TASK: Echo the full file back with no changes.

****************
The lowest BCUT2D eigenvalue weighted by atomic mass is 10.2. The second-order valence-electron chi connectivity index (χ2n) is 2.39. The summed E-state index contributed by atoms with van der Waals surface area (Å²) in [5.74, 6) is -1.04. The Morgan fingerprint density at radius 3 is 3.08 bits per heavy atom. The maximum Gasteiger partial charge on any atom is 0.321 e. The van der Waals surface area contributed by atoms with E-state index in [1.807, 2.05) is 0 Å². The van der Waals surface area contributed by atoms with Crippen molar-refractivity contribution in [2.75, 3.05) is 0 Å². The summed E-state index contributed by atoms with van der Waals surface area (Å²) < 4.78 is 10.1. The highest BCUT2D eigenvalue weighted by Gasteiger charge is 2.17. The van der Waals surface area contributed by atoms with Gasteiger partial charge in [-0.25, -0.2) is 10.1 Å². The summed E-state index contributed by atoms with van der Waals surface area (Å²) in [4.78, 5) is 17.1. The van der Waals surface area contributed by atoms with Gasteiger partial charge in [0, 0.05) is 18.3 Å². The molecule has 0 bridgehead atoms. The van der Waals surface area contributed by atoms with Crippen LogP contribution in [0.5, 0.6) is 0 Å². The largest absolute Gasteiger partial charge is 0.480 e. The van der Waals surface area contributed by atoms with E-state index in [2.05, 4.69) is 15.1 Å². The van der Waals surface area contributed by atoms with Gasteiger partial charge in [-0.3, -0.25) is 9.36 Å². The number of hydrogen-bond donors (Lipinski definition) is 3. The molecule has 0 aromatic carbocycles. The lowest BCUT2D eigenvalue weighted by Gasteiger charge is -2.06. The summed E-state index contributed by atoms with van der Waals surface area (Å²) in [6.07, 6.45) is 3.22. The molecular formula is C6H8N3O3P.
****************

The lowest BCUT2D eigenvalue weighted by atomic mass is 10.2. The second-order valence-electron chi connectivity index (χ2n) is 2.39. The summed E-state index contributed by atoms with van der Waals surface area (Å²) in [5.74, 6) is -1.04. The Morgan fingerprint density at radius 3 is 3.08 bits per heavy atom. The maximum Gasteiger partial charge on any atom is 0.321 e. The van der Waals surface area contributed by atoms with E-state index in [1.807, 2.05) is 0 Å². The van der Waals surface area contributed by atoms with Crippen molar-refractivity contribution in [2.75, 3.05) is 0 Å². The summed E-state index contributed by atoms with van der Waals surface area (Å²) < 4.78 is 10.1. The highest BCUT2D eigenvalue weighted by Gasteiger charge is 2.17. The van der Waals surface area contributed by atoms with Gasteiger partial charge in [-0.25, -0.2) is 10.1 Å². The summed E-state index contributed by atoms with van der Waals surface area (Å²) in [4.78, 5) is 17.1. The van der Waals surface area contributed by atoms with Gasteiger partial charge in [0, 0.05) is 18.3 Å². The molecule has 0 bridgehead atoms. The van der Waals surface area contributed by atoms with Crippen LogP contribution in [0.5, 0.6) is 0 Å². The largest absolute Gasteiger partial charge is 0.480 e. The van der Waals surface area contributed by atoms with E-state index in [2.05, 4.69) is 15.1 Å². The van der Waals surface area contributed by atoms with Gasteiger partial charge in [-0.3, -0.25) is 9.36 Å². The number of hydrogen-bond donors (Lipinski definition) is 3. The molecule has 0 aromatic carbocycles. The lowest BCUT2D eigenvalue weighted by Gasteiger charge is -2.06. The summed E-state index contributed by atoms with van der Waals surface area (Å²) in [6.07, 6.45) is 3.22. The molecular formula is C6H8N3O3P.